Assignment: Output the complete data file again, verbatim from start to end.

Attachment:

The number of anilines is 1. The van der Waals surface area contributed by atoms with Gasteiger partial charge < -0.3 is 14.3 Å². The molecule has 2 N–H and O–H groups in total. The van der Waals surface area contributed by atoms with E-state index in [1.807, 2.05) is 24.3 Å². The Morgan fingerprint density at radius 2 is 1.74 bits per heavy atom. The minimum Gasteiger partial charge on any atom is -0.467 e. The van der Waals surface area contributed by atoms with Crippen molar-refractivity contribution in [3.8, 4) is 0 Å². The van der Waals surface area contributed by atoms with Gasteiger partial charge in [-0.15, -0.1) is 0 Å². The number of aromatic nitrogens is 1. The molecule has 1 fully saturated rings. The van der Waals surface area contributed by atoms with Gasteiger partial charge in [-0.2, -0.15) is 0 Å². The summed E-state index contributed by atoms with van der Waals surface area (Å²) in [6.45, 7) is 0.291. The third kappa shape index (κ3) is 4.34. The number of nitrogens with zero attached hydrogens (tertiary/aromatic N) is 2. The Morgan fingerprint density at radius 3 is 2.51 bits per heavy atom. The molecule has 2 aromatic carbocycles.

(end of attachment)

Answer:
The number of anilines is 1. The van der Waals surface area contributed by atoms with Gasteiger partial charge < -0.3 is 14.3 Å². The molecule has 2 N–H and O–H groups in total. The van der Waals surface area contributed by atoms with E-state index in [1.807, 2.05) is 24.3 Å². The Morgan fingerprint density at radius 2 is 1.74 bits per heavy atom. The minimum Gasteiger partial charge on any atom is -0.467 e. The van der Waals surface area contributed by atoms with Crippen molar-refractivity contribution in [3.8, 4) is 0 Å². The van der Waals surface area contributed by atoms with Gasteiger partial charge in [-0.15, -0.1) is 0 Å². The number of aromatic nitrogens is 1. The molecule has 1 fully saturated rings. The van der Waals surface area contributed by atoms with Gasteiger partial charge in [-0.2, -0.15) is 0 Å². The summed E-state index contributed by atoms with van der Waals surface area (Å²) in [6.45, 7) is 0.291. The third kappa shape index (κ3) is 4.34. The number of nitrogens with zero attached hydrogens (tertiary/aromatic N) is 2. The Morgan fingerprint density at radius 3 is 2.51 bits per heavy atom. The molecule has 2 aromatic carbocycles.